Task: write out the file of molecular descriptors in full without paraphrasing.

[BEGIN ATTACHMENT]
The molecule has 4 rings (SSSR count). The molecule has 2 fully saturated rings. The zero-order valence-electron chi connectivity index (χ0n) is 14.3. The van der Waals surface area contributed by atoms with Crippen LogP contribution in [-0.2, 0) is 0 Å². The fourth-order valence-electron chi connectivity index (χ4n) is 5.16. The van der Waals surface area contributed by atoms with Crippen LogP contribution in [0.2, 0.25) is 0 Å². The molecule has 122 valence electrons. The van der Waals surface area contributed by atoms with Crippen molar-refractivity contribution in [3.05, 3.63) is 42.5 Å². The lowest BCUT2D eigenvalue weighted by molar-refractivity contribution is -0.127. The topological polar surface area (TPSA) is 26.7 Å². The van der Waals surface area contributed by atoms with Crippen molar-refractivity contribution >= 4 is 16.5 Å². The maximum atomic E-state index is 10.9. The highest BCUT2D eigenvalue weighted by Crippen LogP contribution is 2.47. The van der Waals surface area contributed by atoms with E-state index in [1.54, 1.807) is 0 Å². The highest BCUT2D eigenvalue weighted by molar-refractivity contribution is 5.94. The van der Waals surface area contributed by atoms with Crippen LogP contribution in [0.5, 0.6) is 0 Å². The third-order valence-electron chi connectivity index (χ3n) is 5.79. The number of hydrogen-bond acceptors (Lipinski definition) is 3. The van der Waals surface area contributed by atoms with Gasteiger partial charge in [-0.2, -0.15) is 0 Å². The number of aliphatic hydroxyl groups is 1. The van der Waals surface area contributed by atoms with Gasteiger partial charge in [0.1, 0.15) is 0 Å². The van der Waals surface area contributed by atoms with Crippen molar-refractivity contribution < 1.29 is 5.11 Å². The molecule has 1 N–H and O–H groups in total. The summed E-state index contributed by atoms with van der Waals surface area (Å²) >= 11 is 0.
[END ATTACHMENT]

The molecule has 4 rings (SSSR count). The molecule has 2 fully saturated rings. The zero-order valence-electron chi connectivity index (χ0n) is 14.3. The van der Waals surface area contributed by atoms with Crippen LogP contribution in [-0.2, 0) is 0 Å². The fourth-order valence-electron chi connectivity index (χ4n) is 5.16. The van der Waals surface area contributed by atoms with Crippen LogP contribution in [0.2, 0.25) is 0 Å². The molecule has 122 valence electrons. The van der Waals surface area contributed by atoms with Crippen molar-refractivity contribution in [3.05, 3.63) is 42.5 Å². The lowest BCUT2D eigenvalue weighted by molar-refractivity contribution is -0.127. The topological polar surface area (TPSA) is 26.7 Å². The van der Waals surface area contributed by atoms with Crippen molar-refractivity contribution >= 4 is 16.5 Å². The maximum atomic E-state index is 10.9. The highest BCUT2D eigenvalue weighted by Crippen LogP contribution is 2.47. The van der Waals surface area contributed by atoms with E-state index in [1.54, 1.807) is 0 Å². The highest BCUT2D eigenvalue weighted by molar-refractivity contribution is 5.94. The van der Waals surface area contributed by atoms with Crippen LogP contribution in [0.5, 0.6) is 0 Å². The third-order valence-electron chi connectivity index (χ3n) is 5.79. The number of hydrogen-bond acceptors (Lipinski definition) is 3. The van der Waals surface area contributed by atoms with Gasteiger partial charge in [-0.2, -0.15) is 0 Å². The number of aliphatic hydroxyl groups is 1. The van der Waals surface area contributed by atoms with Gasteiger partial charge in [0.1, 0.15) is 0 Å². The van der Waals surface area contributed by atoms with Crippen molar-refractivity contribution < 1.29 is 5.11 Å². The molecule has 1 N–H and O–H groups in total. The summed E-state index contributed by atoms with van der Waals surface area (Å²) >= 11 is 0.